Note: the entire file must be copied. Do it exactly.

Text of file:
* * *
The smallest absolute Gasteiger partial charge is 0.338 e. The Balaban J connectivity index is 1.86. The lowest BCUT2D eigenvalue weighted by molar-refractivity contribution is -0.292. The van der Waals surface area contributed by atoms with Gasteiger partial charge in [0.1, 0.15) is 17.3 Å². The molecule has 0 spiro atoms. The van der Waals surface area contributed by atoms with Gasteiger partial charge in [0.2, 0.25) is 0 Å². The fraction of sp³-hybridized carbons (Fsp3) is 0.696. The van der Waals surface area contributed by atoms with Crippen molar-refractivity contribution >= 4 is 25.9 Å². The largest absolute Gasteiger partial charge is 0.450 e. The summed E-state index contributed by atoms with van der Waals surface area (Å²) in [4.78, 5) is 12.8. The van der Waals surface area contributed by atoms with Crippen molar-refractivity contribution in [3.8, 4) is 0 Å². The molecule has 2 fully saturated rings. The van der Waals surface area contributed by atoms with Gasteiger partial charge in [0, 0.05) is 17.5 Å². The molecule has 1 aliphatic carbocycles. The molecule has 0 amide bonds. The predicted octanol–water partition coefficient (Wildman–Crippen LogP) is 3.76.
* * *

The smallest absolute Gasteiger partial charge is 0.338 e. The Balaban J connectivity index is 1.86. The lowest BCUT2D eigenvalue weighted by molar-refractivity contribution is -0.292. The van der Waals surface area contributed by atoms with Gasteiger partial charge in [0.1, 0.15) is 17.3 Å². The molecule has 0 spiro atoms. The van der Waals surface area contributed by atoms with Gasteiger partial charge in [0.2, 0.25) is 0 Å². The fraction of sp³-hybridized carbons (Fsp3) is 0.696. The van der Waals surface area contributed by atoms with Crippen molar-refractivity contribution >= 4 is 25.9 Å². The largest absolute Gasteiger partial charge is 0.450 e. The summed E-state index contributed by atoms with van der Waals surface area (Å²) in [4.78, 5) is 12.8. The van der Waals surface area contributed by atoms with Crippen molar-refractivity contribution in [3.8, 4) is 0 Å². The molecule has 2 fully saturated rings. The van der Waals surface area contributed by atoms with Gasteiger partial charge in [0, 0.05) is 17.5 Å². The molecule has 1 aliphatic carbocycles. The molecule has 0 amide bonds. The predicted octanol–water partition coefficient (Wildman–Crippen LogP) is 3.76.